All, except ReactJS use specific keywords replacing the native instructions available in JavaScript: a loop. Here is the beauty of ReactJS. This respects the conventions of JavaScript and retains its power. There are no nasty surprises or questionable grammar.
The quirks of AngularJS 2 continue with click binding:


In contrast to the naturalness of native javascript in ReactJS

onClick={this.onSelect.bind(this, hero)}

ReactJS also includes an event system (like AngularJS 2 for that matter). Therefore declaring events does not pose a performance problem when declaring listeners.
Why learn a framework-specific code syntax and grammar when it is possible to keep only pure javascript in mind?

A luxurious development experience

Autocompletion support for JSX, real-time validation and a wealth of error messages can speed up development considerably.

The question of weight

Here is the weight of the most popular frameworks (source)
Angular 2: 566k (766k with RxJS)
Angular 2 : 764k minified
ember : 435k
Angular 1: 143k
React + Redux : 151k minified
So AngularJS 2 is 4 times heavier than ReactJS + Redux which are of comparable simplicity. AngularJS 2 will probably lose weight in the coming months and before the final release of the official version, but still!
Frameworks like AngularJS or EmberJS are heavier in terms of weight because there are many more features available natively.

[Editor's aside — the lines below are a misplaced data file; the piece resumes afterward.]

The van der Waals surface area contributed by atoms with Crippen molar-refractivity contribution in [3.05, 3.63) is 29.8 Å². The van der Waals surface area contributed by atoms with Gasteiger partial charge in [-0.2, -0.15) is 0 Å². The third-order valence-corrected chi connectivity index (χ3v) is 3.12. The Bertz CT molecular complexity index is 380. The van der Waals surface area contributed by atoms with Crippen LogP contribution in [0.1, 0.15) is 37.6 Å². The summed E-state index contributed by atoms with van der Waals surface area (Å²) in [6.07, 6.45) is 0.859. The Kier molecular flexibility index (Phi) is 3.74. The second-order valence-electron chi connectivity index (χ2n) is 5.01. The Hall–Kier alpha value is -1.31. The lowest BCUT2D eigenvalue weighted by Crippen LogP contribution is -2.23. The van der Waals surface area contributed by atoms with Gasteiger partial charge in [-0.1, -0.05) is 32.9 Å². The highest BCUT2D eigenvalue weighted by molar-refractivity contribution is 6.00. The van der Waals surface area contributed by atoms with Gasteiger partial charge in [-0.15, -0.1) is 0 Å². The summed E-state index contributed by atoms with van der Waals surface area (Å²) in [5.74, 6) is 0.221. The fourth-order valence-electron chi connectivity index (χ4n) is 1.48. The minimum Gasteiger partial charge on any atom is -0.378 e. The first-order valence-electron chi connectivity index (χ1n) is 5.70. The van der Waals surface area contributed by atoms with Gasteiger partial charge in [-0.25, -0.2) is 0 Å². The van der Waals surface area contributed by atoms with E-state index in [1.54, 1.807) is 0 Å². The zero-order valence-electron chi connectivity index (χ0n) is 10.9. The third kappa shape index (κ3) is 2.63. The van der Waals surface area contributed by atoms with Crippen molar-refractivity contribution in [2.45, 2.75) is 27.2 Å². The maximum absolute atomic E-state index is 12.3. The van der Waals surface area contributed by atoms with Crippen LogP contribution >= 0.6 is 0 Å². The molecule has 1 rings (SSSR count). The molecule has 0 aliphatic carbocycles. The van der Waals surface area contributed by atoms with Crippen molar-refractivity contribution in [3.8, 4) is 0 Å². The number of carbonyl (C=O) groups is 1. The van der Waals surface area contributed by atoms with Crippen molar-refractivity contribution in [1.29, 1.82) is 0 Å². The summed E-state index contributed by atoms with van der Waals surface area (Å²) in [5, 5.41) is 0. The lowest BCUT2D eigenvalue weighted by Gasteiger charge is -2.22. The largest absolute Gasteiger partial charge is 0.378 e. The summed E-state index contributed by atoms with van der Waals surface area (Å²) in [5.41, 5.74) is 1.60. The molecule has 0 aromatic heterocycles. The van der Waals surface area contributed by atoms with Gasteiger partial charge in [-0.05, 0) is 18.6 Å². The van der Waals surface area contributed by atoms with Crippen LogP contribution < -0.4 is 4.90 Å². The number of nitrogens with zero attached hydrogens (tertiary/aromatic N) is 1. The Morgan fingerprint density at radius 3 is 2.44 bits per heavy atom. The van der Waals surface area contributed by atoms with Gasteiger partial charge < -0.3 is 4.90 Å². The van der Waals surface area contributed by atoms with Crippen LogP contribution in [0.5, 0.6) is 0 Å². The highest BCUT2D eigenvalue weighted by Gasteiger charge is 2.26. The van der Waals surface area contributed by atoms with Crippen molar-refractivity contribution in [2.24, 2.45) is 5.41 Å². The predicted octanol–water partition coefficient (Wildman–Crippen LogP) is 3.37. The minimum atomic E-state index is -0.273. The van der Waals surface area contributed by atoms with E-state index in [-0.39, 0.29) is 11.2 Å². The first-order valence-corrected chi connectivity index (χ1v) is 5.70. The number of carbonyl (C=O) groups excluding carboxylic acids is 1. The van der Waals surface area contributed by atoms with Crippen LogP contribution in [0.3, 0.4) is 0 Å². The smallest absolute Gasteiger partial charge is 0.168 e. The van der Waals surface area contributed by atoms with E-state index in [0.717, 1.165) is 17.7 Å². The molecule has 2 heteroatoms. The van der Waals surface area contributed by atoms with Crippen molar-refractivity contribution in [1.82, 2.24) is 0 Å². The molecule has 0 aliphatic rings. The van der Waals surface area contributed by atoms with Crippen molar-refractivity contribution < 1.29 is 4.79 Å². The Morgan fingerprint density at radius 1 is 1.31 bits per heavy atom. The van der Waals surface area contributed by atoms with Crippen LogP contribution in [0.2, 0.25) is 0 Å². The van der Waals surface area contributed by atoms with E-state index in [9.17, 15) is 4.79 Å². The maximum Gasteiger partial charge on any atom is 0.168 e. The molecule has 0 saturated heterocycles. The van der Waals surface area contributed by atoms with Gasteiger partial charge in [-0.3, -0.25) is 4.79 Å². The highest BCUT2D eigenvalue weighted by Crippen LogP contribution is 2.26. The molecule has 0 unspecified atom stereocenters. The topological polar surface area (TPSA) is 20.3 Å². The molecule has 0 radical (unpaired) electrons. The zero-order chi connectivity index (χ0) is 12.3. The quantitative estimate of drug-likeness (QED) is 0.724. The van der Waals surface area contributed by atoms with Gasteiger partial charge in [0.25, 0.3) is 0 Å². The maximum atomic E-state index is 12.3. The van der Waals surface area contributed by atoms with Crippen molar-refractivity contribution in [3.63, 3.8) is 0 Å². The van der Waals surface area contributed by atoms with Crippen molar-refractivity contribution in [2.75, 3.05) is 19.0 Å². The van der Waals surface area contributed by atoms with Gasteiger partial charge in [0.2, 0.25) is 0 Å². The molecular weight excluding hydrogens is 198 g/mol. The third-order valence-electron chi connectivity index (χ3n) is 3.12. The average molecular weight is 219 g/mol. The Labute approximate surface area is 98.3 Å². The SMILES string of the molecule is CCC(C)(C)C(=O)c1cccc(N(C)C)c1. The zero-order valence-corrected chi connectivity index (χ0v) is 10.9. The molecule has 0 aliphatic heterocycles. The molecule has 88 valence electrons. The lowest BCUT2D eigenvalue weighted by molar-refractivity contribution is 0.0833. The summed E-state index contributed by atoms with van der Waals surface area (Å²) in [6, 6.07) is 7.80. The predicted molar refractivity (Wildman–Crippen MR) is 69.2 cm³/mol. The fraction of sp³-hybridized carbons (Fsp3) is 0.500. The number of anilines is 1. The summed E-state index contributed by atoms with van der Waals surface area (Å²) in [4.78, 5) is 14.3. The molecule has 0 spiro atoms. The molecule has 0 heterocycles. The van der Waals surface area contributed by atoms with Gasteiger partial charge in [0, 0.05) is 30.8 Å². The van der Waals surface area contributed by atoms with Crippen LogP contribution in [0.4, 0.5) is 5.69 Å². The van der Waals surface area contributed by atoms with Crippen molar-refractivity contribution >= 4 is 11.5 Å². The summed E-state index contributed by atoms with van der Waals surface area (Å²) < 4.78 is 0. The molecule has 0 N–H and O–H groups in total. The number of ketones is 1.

This raises questions. Many applications do not need all of these elements offered in these frameworks. In the world where more and more micro-services or micro-apps are emerging, ReactJS offers a good capacity power by allowing you to embed only the bare necessities. In a world that knows more than 200.000 NPM-type modules, this is an interesting positioning.

ReactJS respects the philosophy of the UNIX world

Remember, ReactJS is a library. This is precisely the opposite of the philosophy of larger frameworks like AngularJS and EmberJS. When you select ReactJS you are free to choose the best modern complementary library to solve this or that difficulty. Javascript is advancing rapidly, and React makes it possible to go from a small piece of code to an application embedding larger libraries in the blink of an eye.

In short

AngularJS 2 is a considerable improvement on what was offered in its first version. The new component model is easier to understand and integrate than the version 1 directives. This version supports isomorphism / universal rendering and uses a virtual DOM version offering a 3 to 10 times improvement performance. These changes make AngularJS 2 a framework that does not have to be ashamed when compared to ReactJS. We can not deny that the features offered by AngularJS 2 are complete and offer significant benefits by reducing the writing of JavaScript.
However the weight of AngularJS 2 and its syntax raise questions. The fact that AngularJS is HTML-centric makes it complex to compare with ReactJS which is JavaScript-centric. In React, there is no need to learn a particular language to use the framework. You just need to know JavaScript. However, ReactJS doesn't write anything for the developer, so there's a lot more code to write overall, even if it's just JavaScript. This is the future I believe in.
Original article by Cory House, published on
Translated from English by Mathieu Breton – CTO JS Republic